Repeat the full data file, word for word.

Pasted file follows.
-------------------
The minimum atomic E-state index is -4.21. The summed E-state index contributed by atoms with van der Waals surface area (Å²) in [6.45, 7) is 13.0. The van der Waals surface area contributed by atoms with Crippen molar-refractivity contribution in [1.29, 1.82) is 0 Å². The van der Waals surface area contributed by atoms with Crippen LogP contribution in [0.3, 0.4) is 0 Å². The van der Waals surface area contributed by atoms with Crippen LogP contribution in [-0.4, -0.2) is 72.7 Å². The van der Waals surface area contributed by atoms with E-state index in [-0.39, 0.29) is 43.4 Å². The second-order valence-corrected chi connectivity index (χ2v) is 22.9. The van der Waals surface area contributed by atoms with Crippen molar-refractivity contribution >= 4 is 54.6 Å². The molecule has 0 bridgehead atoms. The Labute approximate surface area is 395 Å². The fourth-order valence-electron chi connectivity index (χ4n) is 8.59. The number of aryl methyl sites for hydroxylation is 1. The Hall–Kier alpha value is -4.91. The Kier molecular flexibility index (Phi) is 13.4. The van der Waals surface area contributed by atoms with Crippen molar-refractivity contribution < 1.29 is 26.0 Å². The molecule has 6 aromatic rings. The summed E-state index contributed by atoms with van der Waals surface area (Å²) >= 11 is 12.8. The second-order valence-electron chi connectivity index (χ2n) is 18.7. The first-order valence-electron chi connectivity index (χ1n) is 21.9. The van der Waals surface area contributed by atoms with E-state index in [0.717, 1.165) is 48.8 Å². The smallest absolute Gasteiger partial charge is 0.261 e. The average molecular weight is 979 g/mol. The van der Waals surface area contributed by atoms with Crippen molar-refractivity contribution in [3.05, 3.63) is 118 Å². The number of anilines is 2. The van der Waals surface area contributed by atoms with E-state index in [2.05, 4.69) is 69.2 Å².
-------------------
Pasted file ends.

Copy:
The minimum atomic E-state index is -4.21. The summed E-state index contributed by atoms with van der Waals surface area (Å²) in [6.45, 7) is 13.0. The van der Waals surface area contributed by atoms with Crippen molar-refractivity contribution in [1.29, 1.82) is 0 Å². The van der Waals surface area contributed by atoms with Crippen LogP contribution in [0.3, 0.4) is 0 Å². The van der Waals surface area contributed by atoms with Crippen LogP contribution in [-0.4, -0.2) is 72.7 Å². The van der Waals surface area contributed by atoms with E-state index in [-0.39, 0.29) is 43.4 Å². The second-order valence-corrected chi connectivity index (χ2v) is 22.9. The van der Waals surface area contributed by atoms with Crippen molar-refractivity contribution >= 4 is 54.6 Å². The molecule has 0 bridgehead atoms. The Labute approximate surface area is 395 Å². The fourth-order valence-electron chi connectivity index (χ4n) is 8.59. The number of aryl methyl sites for hydroxylation is 1. The Hall–Kier alpha value is -4.91. The Kier molecular flexibility index (Phi) is 13.4. The van der Waals surface area contributed by atoms with Crippen molar-refractivity contribution < 1.29 is 26.0 Å². The molecule has 6 aromatic rings. The summed E-state index contributed by atoms with van der Waals surface area (Å²) >= 11 is 12.8. The second-order valence-electron chi connectivity index (χ2n) is 18.7. The first-order valence-electron chi connectivity index (χ1n) is 21.9. The van der Waals surface area contributed by atoms with E-state index in [0.717, 1.165) is 48.8 Å². The smallest absolute Gasteiger partial charge is 0.261 e. The average molecular weight is 979 g/mol. The van der Waals surface area contributed by atoms with Crippen molar-refractivity contribution in [3.05, 3.63) is 118 Å². The number of anilines is 2. The van der Waals surface area contributed by atoms with E-state index in [2.05, 4.69) is 69.2 Å².